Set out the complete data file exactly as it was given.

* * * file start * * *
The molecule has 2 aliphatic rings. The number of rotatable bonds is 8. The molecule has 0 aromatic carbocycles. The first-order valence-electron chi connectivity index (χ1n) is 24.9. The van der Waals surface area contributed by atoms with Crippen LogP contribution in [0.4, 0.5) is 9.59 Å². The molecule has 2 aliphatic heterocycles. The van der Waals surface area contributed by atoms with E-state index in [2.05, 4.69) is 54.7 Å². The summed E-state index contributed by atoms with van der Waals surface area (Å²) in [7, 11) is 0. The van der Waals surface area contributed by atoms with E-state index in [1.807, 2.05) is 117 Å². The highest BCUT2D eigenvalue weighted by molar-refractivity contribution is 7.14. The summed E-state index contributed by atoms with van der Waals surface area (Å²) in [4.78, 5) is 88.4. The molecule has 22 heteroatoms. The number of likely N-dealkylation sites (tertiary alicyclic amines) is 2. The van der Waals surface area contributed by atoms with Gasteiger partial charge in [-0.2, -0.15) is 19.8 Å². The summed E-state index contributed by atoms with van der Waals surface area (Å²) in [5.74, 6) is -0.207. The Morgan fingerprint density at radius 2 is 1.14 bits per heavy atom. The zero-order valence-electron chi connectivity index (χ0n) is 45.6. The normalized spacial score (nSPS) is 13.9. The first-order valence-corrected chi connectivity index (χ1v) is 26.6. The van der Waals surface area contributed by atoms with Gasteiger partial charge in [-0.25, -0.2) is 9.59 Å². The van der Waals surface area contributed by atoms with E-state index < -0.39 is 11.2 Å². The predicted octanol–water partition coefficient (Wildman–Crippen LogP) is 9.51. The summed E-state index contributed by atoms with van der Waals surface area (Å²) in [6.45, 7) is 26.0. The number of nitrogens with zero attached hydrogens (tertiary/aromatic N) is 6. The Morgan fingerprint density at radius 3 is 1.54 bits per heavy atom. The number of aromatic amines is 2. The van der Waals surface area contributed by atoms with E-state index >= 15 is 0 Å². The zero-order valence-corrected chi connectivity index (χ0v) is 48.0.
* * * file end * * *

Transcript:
The molecule has 2 aliphatic rings. The number of rotatable bonds is 8. The molecule has 0 aromatic carbocycles. The first-order valence-electron chi connectivity index (χ1n) is 24.9. The van der Waals surface area contributed by atoms with Crippen LogP contribution in [0.4, 0.5) is 9.59 Å². The molecule has 2 aliphatic heterocycles. The van der Waals surface area contributed by atoms with E-state index in [2.05, 4.69) is 54.7 Å². The summed E-state index contributed by atoms with van der Waals surface area (Å²) in [7, 11) is 0. The van der Waals surface area contributed by atoms with E-state index in [1.807, 2.05) is 117 Å². The highest BCUT2D eigenvalue weighted by molar-refractivity contribution is 7.14. The summed E-state index contributed by atoms with van der Waals surface area (Å²) in [4.78, 5) is 88.4. The molecule has 22 heteroatoms. The number of likely N-dealkylation sites (tertiary alicyclic amines) is 2. The van der Waals surface area contributed by atoms with Gasteiger partial charge in [-0.2, -0.15) is 19.8 Å². The summed E-state index contributed by atoms with van der Waals surface area (Å²) in [5.74, 6) is -0.207. The Morgan fingerprint density at radius 2 is 1.14 bits per heavy atom. The zero-order valence-electron chi connectivity index (χ0n) is 45.6. The normalized spacial score (nSPS) is 13.9. The first-order valence-corrected chi connectivity index (χ1v) is 26.6. The van der Waals surface area contributed by atoms with Gasteiger partial charge in [-0.25, -0.2) is 9.59 Å². The van der Waals surface area contributed by atoms with E-state index < -0.39 is 11.2 Å². The predicted octanol–water partition coefficient (Wildman–Crippen LogP) is 9.51. The summed E-state index contributed by atoms with van der Waals surface area (Å²) in [6.45, 7) is 26.0. The number of nitrogens with zero attached hydrogens (tertiary/aromatic N) is 6. The Morgan fingerprint density at radius 3 is 1.54 bits per heavy atom. The number of aromatic amines is 2. The van der Waals surface area contributed by atoms with E-state index >= 15 is 0 Å². The zero-order valence-corrected chi connectivity index (χ0v) is 48.0.